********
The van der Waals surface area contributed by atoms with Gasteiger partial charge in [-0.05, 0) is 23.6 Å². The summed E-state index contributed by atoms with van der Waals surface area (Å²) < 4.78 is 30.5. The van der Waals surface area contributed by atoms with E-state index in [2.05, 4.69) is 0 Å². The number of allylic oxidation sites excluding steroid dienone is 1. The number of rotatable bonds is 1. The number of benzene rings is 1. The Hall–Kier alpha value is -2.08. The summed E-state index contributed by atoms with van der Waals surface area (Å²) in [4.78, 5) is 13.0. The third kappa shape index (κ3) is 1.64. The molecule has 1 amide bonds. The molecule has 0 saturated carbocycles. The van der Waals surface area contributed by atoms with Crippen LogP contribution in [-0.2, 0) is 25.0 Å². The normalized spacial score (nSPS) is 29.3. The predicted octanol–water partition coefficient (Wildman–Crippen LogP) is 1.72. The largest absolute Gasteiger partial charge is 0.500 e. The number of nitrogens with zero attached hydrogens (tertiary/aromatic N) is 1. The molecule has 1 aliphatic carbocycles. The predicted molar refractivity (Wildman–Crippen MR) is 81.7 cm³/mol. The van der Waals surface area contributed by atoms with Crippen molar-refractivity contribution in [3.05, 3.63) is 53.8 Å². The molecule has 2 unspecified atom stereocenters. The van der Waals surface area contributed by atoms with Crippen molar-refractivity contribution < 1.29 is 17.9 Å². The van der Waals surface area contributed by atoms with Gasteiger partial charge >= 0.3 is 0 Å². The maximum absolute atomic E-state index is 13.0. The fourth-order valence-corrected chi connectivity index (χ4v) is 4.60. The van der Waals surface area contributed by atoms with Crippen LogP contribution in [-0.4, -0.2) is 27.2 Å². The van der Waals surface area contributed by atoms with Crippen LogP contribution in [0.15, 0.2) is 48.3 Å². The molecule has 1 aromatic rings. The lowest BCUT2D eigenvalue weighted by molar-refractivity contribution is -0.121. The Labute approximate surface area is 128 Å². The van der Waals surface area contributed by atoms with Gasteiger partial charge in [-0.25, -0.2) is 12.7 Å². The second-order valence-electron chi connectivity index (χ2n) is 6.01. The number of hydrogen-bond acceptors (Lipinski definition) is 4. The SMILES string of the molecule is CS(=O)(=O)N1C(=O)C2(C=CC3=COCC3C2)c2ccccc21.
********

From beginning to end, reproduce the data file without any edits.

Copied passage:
The van der Waals surface area contributed by atoms with Gasteiger partial charge in [-0.05, 0) is 23.6 Å². The summed E-state index contributed by atoms with van der Waals surface area (Å²) < 4.78 is 30.5. The van der Waals surface area contributed by atoms with E-state index in [2.05, 4.69) is 0 Å². The number of allylic oxidation sites excluding steroid dienone is 1. The number of rotatable bonds is 1. The number of benzene rings is 1. The Hall–Kier alpha value is -2.08. The summed E-state index contributed by atoms with van der Waals surface area (Å²) in [4.78, 5) is 13.0. The third kappa shape index (κ3) is 1.64. The molecule has 1 amide bonds. The molecule has 0 saturated carbocycles. The van der Waals surface area contributed by atoms with Crippen LogP contribution in [-0.2, 0) is 25.0 Å². The normalized spacial score (nSPS) is 29.3. The predicted octanol–water partition coefficient (Wildman–Crippen LogP) is 1.72. The largest absolute Gasteiger partial charge is 0.500 e. The number of nitrogens with zero attached hydrogens (tertiary/aromatic N) is 1. The molecule has 1 aliphatic carbocycles. The predicted molar refractivity (Wildman–Crippen MR) is 81.7 cm³/mol. The van der Waals surface area contributed by atoms with Crippen molar-refractivity contribution in [3.05, 3.63) is 53.8 Å². The molecule has 2 unspecified atom stereocenters. The van der Waals surface area contributed by atoms with Crippen molar-refractivity contribution < 1.29 is 17.9 Å². The van der Waals surface area contributed by atoms with Gasteiger partial charge >= 0.3 is 0 Å². The maximum absolute atomic E-state index is 13.0. The fourth-order valence-corrected chi connectivity index (χ4v) is 4.60. The van der Waals surface area contributed by atoms with Crippen LogP contribution in [-0.4, -0.2) is 27.2 Å². The van der Waals surface area contributed by atoms with Crippen LogP contribution in [0.15, 0.2) is 48.3 Å². The molecule has 1 aromatic rings. The lowest BCUT2D eigenvalue weighted by molar-refractivity contribution is -0.121. The Labute approximate surface area is 128 Å². The van der Waals surface area contributed by atoms with Gasteiger partial charge in [-0.25, -0.2) is 12.7 Å². The second-order valence-electron chi connectivity index (χ2n) is 6.01. The number of hydrogen-bond acceptors (Lipinski definition) is 4. The SMILES string of the molecule is CS(=O)(=O)N1C(=O)C2(C=CC3=COCC3C2)c2ccccc21.